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Deborahjm
03-14-2010, 09:18 PM
I made my first mead before I found mead forum.

the recipe I made did not use yeast, just the 'wild yeast' on the fruit. My recipe is
2 cups honey
3 cups black mission figs
water to 1 gallon

I also made a gallon of the same recipe using black currants instead of black mission figs.

I started Feb 8, and racked it once. I bottled it in swing top bottles March 10 because I thought the fermentation had stopped. I decided to check a bottle today, just to see if it was under pressure, so that I would not be creating bottle bombs months down the road. It was/is pretty sparkly. I cannot imagine leaving it for months without explosions.

I am not sure what to do at this point. Should I be allowing it to ferment longer? Can I return it to fermentation?

Thanks for your help.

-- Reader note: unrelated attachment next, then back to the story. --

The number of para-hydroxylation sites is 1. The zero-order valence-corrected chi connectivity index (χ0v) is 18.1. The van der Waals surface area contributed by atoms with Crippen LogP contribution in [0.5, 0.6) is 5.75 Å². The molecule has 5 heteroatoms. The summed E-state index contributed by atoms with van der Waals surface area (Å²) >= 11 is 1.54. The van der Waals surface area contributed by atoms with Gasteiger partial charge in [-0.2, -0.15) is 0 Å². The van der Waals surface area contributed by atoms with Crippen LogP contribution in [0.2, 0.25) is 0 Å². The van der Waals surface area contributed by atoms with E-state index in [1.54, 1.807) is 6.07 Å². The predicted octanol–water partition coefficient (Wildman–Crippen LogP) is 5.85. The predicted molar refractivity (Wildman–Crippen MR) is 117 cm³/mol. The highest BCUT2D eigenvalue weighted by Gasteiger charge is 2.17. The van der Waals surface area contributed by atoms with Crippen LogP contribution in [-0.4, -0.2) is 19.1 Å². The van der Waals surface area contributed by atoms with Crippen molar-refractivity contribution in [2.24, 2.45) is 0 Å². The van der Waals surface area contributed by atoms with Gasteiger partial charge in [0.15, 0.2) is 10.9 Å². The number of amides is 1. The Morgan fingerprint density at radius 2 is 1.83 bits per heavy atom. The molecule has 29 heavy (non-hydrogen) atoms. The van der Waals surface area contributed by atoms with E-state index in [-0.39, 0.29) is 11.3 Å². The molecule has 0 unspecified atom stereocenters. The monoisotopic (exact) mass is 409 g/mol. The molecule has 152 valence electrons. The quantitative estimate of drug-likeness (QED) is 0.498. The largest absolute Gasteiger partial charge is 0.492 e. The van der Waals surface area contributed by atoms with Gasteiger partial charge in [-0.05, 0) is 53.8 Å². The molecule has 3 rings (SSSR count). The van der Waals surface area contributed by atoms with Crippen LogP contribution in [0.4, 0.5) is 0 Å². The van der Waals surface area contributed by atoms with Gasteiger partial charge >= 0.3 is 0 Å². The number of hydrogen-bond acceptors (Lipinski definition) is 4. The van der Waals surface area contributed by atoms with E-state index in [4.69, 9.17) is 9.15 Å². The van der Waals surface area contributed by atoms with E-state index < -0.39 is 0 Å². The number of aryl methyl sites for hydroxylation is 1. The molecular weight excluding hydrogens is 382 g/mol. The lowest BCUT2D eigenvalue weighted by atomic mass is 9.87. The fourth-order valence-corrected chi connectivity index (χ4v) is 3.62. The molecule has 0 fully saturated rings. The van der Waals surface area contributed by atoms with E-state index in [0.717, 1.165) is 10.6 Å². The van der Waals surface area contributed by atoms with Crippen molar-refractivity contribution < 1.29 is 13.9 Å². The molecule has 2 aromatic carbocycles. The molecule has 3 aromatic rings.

wayneb
03-14-2010, 10:09 PM
The answer depends on whether or not there is any residual sugar remaining. Does it taste sweet, or dry?

Medsen Fey
03-14-2010, 10:12 PM
Welcome to GotMead Deborahjm!!!

Folks here can probably give you a little better insight if we have more details on the recipe.

What was the starting gravity?
What was the gravity when bottled?
What is the gravity in the bottles now?

If there is any concern about bottle bombs, step one would be to put them in an ice cold fridge. That will reduce the pressure in the bottles and lessen the chances of any explosions. Keeping them inside a sturdy container like a fermentation bucket is also a good idea as is eye protection.

Once they are cold, you can open them and pour the mead back into a jug with an airlock and allow the fermentation to finish, and/or the mead to de-gas. With wild yeast the results are hard to predict, but it may be possible once everything is finished to rebottle with a measured amount of sugar (or honey) to get carbonation that will be at a safe level.

Aside from the carbonation issue, how does it taste?

Medsen